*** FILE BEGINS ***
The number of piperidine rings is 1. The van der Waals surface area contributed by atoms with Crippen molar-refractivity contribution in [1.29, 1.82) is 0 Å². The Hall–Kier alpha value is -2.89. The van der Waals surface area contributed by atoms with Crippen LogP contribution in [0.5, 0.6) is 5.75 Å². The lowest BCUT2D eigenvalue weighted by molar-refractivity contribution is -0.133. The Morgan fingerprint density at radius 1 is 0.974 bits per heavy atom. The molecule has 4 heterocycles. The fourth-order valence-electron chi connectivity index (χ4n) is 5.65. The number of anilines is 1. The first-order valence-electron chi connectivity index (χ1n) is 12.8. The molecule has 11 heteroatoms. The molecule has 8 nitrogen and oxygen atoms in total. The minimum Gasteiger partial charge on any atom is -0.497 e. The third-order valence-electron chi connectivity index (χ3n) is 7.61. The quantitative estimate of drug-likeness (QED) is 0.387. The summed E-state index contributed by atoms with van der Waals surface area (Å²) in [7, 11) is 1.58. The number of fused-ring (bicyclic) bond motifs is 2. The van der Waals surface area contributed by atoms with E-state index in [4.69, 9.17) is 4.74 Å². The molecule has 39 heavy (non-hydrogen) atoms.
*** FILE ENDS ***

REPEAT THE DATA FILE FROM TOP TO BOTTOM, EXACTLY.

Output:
The number of piperidine rings is 1. The van der Waals surface area contributed by atoms with Crippen molar-refractivity contribution in [1.29, 1.82) is 0 Å². The Hall–Kier alpha value is -2.89. The van der Waals surface area contributed by atoms with Crippen LogP contribution in [0.5, 0.6) is 5.75 Å². The lowest BCUT2D eigenvalue weighted by molar-refractivity contribution is -0.133. The Morgan fingerprint density at radius 1 is 0.974 bits per heavy atom. The molecule has 4 heterocycles. The fourth-order valence-electron chi connectivity index (χ4n) is 5.65. The number of anilines is 1. The first-order valence-electron chi connectivity index (χ1n) is 12.8. The molecule has 11 heteroatoms. The molecule has 8 nitrogen and oxygen atoms in total. The minimum Gasteiger partial charge on any atom is -0.497 e. The third-order valence-electron chi connectivity index (χ3n) is 7.61. The quantitative estimate of drug-likeness (QED) is 0.387. The summed E-state index contributed by atoms with van der Waals surface area (Å²) in [7, 11) is 1.58. The number of fused-ring (bicyclic) bond motifs is 2. The van der Waals surface area contributed by atoms with E-state index in [4.69, 9.17) is 4.74 Å². The molecule has 39 heavy (non-hydrogen) atoms.